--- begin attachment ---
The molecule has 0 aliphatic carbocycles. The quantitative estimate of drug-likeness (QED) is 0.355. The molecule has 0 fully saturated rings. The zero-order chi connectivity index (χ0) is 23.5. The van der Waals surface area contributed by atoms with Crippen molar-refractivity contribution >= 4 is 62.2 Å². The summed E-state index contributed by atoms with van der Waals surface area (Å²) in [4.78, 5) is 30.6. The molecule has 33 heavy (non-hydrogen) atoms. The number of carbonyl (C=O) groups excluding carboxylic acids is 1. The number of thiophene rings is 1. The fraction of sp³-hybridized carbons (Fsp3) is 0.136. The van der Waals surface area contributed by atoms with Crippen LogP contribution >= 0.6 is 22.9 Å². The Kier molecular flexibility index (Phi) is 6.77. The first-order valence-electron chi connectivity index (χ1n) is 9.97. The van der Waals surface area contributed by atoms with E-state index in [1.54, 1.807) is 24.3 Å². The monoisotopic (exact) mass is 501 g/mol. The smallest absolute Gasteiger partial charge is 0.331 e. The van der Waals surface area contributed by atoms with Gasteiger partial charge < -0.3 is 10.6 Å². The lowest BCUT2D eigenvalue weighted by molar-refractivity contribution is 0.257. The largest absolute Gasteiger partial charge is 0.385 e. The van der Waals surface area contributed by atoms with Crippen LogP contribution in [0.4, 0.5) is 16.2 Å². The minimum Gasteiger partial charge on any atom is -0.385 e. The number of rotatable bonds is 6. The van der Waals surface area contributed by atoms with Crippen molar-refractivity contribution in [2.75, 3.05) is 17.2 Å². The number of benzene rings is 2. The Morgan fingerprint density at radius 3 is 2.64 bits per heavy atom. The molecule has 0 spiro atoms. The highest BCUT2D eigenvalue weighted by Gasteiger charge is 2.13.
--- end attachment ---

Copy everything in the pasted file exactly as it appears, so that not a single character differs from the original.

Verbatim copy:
The molecule has 0 aliphatic carbocycles. The quantitative estimate of drug-likeness (QED) is 0.355. The molecule has 0 fully saturated rings. The zero-order chi connectivity index (χ0) is 23.5. The van der Waals surface area contributed by atoms with Crippen molar-refractivity contribution >= 4 is 62.2 Å². The summed E-state index contributed by atoms with van der Waals surface area (Å²) in [4.78, 5) is 30.6. The molecule has 33 heavy (non-hydrogen) atoms. The number of carbonyl (C=O) groups excluding carboxylic acids is 1. The number of thiophene rings is 1. The fraction of sp³-hybridized carbons (Fsp3) is 0.136. The van der Waals surface area contributed by atoms with Crippen LogP contribution >= 0.6 is 22.9 Å². The Kier molecular flexibility index (Phi) is 6.77. The first-order valence-electron chi connectivity index (χ1n) is 9.97. The van der Waals surface area contributed by atoms with E-state index in [1.54, 1.807) is 24.3 Å². The monoisotopic (exact) mass is 501 g/mol. The smallest absolute Gasteiger partial charge is 0.331 e. The van der Waals surface area contributed by atoms with Gasteiger partial charge < -0.3 is 10.6 Å². The lowest BCUT2D eigenvalue weighted by molar-refractivity contribution is 0.257. The largest absolute Gasteiger partial charge is 0.385 e. The van der Waals surface area contributed by atoms with Crippen LogP contribution in [0.4, 0.5) is 16.2 Å². The minimum Gasteiger partial charge on any atom is -0.385 e. The number of rotatable bonds is 6. The van der Waals surface area contributed by atoms with Crippen molar-refractivity contribution in [2.75, 3.05) is 17.2 Å². The number of benzene rings is 2. The Morgan fingerprint density at radius 3 is 2.64 bits per heavy atom. The molecule has 0 spiro atoms. The highest BCUT2D eigenvalue weighted by Gasteiger charge is 2.13.